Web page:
Tag: Melanie Marnich
Find Time To See It!
Rivendell Theatre Ensemble presents:
These Shining Lives
reviewed by Katy Walsh
Catherine is elated to be starting a new job painting 100+ watches a day at 8 cents a watch. Time is her friend? Or is it? Rivendell Theatre Ensemble remounts its critically acclaimed and Jeff Award nominated These Shining Lives. Directed by Rachel Walshe,These Shining Lives is the true story of four of the many women who work at the Radium Dial Company in Ottawa, Illinois in the 1920’s. Unaware of the risk, these workers paint the glow-in-the-dark faces on watches utilizing radium. Women are voting, smoking in public and joining the workforce. Having a well-paying job in a challenging economy brings independence and validation. Later, suspecting that something isn’t quite right, the women struggle to not lose the freedom, security and camaraderie of employment. These Shining Lives uses a tragedy in history to illustrate the strong bonds of marriage and friendship.
As Catherine (Kathy Logelin) tells us at the beginning of the show “this story starts out as a fairy tale.” And she’s right – it’s enchanting! Playwright Melanie Marnich chooses the non-Silkwood route and focuses instead on the vulnerability and innocence of a young woman’s love for her husband, her job and her friends. The onstage intimacy between Logelin and her husband Tom (Guy Massey) isn’t of the sizzle variety (that never sustains anyway). It’s the “looks like you had a worse day at work than me, Katy, I’ll cook dinner” charming kind. Logelin also shines with her gal pals: Charlotte (Ashley Neal), Frances (Caitlin McGlone) and Pearl (Rani Waterman). They start as a work clique with mindless chatter to fill up the workday. “Gossip is the devil’s radio,” proclaims Frances. “It’s my favorite station,” quips Charlotte. Then, it’s six years later, and the women with whom Catherine has randomly been assigned to have become her family. And her family is dying. Under the direction of Rachel Walshe, the cast does an excellent job of portraying finding joy in the simplistic shininess of the everyday.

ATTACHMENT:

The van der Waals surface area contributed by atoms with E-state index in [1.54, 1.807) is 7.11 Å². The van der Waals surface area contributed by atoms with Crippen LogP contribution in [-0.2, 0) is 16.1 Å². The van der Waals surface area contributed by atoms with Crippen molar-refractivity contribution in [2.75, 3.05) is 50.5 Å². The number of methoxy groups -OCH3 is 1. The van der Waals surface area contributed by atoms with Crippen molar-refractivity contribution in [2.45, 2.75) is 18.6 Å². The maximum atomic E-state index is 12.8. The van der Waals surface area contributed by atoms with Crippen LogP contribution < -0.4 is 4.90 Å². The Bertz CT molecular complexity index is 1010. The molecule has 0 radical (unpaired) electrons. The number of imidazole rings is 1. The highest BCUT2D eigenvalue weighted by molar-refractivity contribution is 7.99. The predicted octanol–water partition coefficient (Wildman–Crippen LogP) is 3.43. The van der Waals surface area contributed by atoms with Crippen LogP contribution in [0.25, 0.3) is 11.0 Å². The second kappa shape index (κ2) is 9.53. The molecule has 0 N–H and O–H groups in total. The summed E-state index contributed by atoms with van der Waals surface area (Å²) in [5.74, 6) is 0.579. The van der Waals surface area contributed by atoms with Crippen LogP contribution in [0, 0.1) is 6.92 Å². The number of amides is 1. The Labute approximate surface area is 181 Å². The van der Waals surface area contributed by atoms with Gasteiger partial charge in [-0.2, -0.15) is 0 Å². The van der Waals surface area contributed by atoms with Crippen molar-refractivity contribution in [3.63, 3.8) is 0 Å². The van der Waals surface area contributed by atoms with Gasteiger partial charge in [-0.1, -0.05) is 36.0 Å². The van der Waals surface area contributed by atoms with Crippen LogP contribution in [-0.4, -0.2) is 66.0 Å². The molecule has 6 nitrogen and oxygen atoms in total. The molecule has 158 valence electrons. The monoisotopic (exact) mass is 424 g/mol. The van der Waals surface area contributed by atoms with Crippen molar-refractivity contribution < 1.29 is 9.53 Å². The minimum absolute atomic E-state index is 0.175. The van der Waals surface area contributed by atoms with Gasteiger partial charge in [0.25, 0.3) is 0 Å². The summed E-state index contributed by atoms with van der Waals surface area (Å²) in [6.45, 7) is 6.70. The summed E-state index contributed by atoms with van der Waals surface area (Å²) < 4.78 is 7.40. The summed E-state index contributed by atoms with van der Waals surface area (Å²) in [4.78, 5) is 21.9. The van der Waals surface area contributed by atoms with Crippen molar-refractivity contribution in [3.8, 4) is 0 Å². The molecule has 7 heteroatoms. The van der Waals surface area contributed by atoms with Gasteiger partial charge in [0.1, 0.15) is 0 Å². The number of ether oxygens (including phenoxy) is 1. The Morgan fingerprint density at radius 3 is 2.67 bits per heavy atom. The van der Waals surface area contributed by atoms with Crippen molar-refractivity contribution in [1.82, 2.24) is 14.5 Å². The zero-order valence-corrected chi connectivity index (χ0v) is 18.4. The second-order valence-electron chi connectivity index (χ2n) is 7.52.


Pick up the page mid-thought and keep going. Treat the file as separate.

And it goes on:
Throughout the play, we wonder why these women stick a radium laced paintbrush repeatedly in their mouth. This conjures up the ominous thought that perhaps sometime in the future, people may be surprised, but not shocked, to learn there is a link between cell phones and brain tumors….
Rivendell Theatre Ensemble is giving Chicago a second opportunity to find joy in the simplistic times of These Shining Lives. It would be a tragedy to miss it! (Remember to turn off your cell phone during the show.)
The offstage Tom described the show as beautiful, ornate and tragic.
Thursday, March 19
Tallgrass Gothic by Melanie Marnich
Enjoy grub (including buffalo burritos provided by Heartland Cafe) and beer at Champion’s Saloon (6156 N. Clark St.) across the street from the theater before seeing Caffeine Theatre’s latest play Tallgrass Gothic. Inspired by the Jacobean tragedy The Changeling, Melanie Marnich weaves from desire, fear, and longing a starkly beautiful prairie ghost story. A young woman’s hunger for new beginning sets off a chain of violence that unravels her small town. Following the performance, join artists from both Tallgrass Gothic and its repertory partner The Changeling for a look into the process of repertory and of working with adaptation.
Event begins at Champion’s at 7 p.m.
Show begins at 8:30 p.m.
For reservations call 312.409.4778 and mention “Theater Thursdays.”
Play location: West Stage of the Raven Theatre Complex
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